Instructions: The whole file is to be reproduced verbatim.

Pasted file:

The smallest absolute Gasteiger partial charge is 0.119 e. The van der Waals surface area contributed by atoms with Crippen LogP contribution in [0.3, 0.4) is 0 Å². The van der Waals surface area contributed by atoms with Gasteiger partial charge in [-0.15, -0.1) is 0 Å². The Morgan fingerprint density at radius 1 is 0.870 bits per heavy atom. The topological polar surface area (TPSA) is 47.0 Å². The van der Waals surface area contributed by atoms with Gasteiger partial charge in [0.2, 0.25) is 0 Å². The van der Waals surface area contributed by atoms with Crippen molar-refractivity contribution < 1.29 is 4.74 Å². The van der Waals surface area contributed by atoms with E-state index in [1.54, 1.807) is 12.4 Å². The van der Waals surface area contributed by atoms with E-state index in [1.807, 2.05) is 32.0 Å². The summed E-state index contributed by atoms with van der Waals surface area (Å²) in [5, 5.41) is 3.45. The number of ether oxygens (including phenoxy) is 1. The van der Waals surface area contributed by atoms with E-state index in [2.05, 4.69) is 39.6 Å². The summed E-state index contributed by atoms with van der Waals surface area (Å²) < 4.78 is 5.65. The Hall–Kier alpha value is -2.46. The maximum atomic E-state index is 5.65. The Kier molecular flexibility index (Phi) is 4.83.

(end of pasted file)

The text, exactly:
The smallest absolute Gasteiger partial charge is 0.119 e. The van der Waals surface area contributed by atoms with Crippen LogP contribution in [0.3, 0.4) is 0 Å². The van der Waals surface area contributed by atoms with Gasteiger partial charge in [-0.15, -0.1) is 0 Å². The Morgan fingerprint density at radius 1 is 0.870 bits per heavy atom. The topological polar surface area (TPSA) is 47.0 Å². The van der Waals surface area contributed by atoms with Gasteiger partial charge in [0.2, 0.25) is 0 Å². The van der Waals surface area contributed by atoms with Crippen molar-refractivity contribution < 1.29 is 4.74 Å². The van der Waals surface area contributed by atoms with E-state index in [1.54, 1.807) is 12.4 Å². The van der Waals surface area contributed by atoms with E-state index in [1.807, 2.05) is 32.0 Å². The summed E-state index contributed by atoms with van der Waals surface area (Å²) in [5, 5.41) is 3.45. The number of ether oxygens (including phenoxy) is 1. The van der Waals surface area contributed by atoms with E-state index in [2.05, 4.69) is 39.6 Å². The summed E-state index contributed by atoms with van der Waals surface area (Å²) < 4.78 is 5.65. The Hall–Kier alpha value is -2.46. The maximum atomic E-state index is 5.65. The Kier molecular flexibility index (Phi) is 4.83.